Today marks the first day of the 2014 Hazardous Weather Testbed (HWT) Spring Experiment, which will run through the first week in June (Experimental Warning Program (EWP) Big Spring Experiment will be off for Memorial Day week). The HWT provides the GOES-R Proving Ground with an opportunity to demonstrate baseline and future capabilities products associated with the next generation GOES-R geostationary satellite system that have the potential to improve short-range hazardous weather nowcasting and forecasting. The availability of GOES-R products will demonstrate, pre-launch, a portion of the full observing capability of the GOES-R system, subject to the constraints of existing data sources to emulate the satellite sensors.
GOES-R products being evaluated this year include: Synthetic Satellite Imagery, NearCast System, Convective Initiation, Probability of Severe Model, Overshooting Top Detection, PGLM Total Lightning products, Tracking Tool and Lightning Jump Algorithm. These products will be demonstrated by National Weather Service forecasters and broadcast meteorologists within a simulated warning operations environment using a real-time AWIPS-II framework within the HWT EWP. When and if appropriate and if time permits, several of these products may be demonstrated informally in the HWT Experimental Forecast Program (EFP) during the mid-afternoon when the EFP severe storm forecasts are being updated.
As in previous years, participants, in addition to myself and visiting scientists, will make frequent posts to the following blog regarding the days activities, product performance, product feedback, etc.: http://www.goesrhwt.blogspot.com/
– Bill Line, SPC/HWT Satellite Liaison
The storms that ravaged the southern United States this past week not only produced deadly severe weather, but also incredible flooding. Figure 1 shows parts of the Florida Panhandle and southern Alabama received in excess of 10 inches of rain on Tuesday, April 29 alone!
Figure 1: April 29 12Z to April 30 12Z precipitation analysis. More negative values indicate stronger OT’s
A previous blog post introduced the Overshooting Top Detection product and explained its utility in severe weather situations. Overshooting tops are also indicators of where heavy rainfall may be occurring. Furthermore, the constant presence of overshooting tops over a particular location over an extended period of time may indicate a prolonged period of heavy rainfall, which could lead to flooding.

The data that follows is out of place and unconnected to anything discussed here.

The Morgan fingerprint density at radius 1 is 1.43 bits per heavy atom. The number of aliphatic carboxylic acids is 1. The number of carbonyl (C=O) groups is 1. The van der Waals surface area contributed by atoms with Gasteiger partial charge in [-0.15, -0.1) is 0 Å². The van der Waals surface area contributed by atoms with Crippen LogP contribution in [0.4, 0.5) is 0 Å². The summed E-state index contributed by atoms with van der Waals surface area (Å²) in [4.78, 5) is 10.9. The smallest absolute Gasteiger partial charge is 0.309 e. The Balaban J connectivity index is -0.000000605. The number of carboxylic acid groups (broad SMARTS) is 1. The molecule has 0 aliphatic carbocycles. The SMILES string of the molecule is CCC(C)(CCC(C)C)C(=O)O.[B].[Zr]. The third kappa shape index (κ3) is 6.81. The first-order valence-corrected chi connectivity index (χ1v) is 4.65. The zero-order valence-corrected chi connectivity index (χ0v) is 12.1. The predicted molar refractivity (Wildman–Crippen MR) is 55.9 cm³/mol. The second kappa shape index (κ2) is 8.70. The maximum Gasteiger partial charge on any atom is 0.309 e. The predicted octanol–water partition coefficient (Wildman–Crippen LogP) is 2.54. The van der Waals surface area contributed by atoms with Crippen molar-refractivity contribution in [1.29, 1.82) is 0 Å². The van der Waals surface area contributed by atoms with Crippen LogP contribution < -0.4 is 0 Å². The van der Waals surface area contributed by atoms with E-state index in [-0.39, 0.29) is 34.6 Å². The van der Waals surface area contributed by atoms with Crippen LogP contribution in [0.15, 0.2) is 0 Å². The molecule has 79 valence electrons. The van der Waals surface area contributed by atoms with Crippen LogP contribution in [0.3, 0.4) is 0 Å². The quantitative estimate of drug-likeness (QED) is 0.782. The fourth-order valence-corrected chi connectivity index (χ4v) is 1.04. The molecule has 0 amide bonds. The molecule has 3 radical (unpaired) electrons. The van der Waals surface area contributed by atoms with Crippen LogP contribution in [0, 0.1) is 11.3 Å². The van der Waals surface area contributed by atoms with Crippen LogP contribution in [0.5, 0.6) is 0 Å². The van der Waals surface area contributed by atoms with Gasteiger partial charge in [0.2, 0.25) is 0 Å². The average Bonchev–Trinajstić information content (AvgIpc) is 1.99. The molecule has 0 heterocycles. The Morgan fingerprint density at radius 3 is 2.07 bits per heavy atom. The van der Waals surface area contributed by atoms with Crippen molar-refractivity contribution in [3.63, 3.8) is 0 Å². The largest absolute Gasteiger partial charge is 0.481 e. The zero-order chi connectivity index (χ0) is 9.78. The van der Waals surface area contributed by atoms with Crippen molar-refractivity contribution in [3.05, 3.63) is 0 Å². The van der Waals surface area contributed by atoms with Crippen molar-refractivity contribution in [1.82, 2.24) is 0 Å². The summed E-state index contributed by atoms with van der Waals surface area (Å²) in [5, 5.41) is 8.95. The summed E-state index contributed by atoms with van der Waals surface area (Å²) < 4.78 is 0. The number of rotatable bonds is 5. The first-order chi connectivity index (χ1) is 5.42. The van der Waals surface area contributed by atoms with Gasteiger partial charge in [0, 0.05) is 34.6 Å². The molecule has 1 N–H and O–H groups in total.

The animation in Figure 2 shows GOES-East IR imagery with overshooting top detection’s overlaid from the afternoon of the April 29 into the early morning hours of the April 30. During much of this period, GOES-East was in Rapid Scan Mode, meaning images were often available every 5-10 minutes (instead of 15). Notice the persistence of overshooting tops centered over the Mobile area throughout the period, where copious amounts of rainfall were recorded. By about 09Z, a downward trend in overshooting top detection’s had begun as the storm system shifted eastward and weakened. The Overshooting Top Detection product provides a day/night capability for forecasters to easily identify where within a convective system the strongest updrafts are occurring, and where severe weather and/or heavy rainfall may be occurring given other meteorological factors.
Figure 2: April 29 22Z – April 30 10Z GOES-East IR with Overshooting Top Magnitude overlaid.
Figure 3 shows this same system during the early morning hours of April 30 at much higher resolution. This is a 375 m IR image taken with the Suomi NPP VIIRS instrument. Notice the visibility of features that aren’t easily seen in current GOES IR imagery such as gravity waves and overshooting tops.
Figure 3: April 30 0645Z Suomi NPP VIIRS 375 m IR
– Bill Line, SPC/HWT GOES-R Satellite Liaison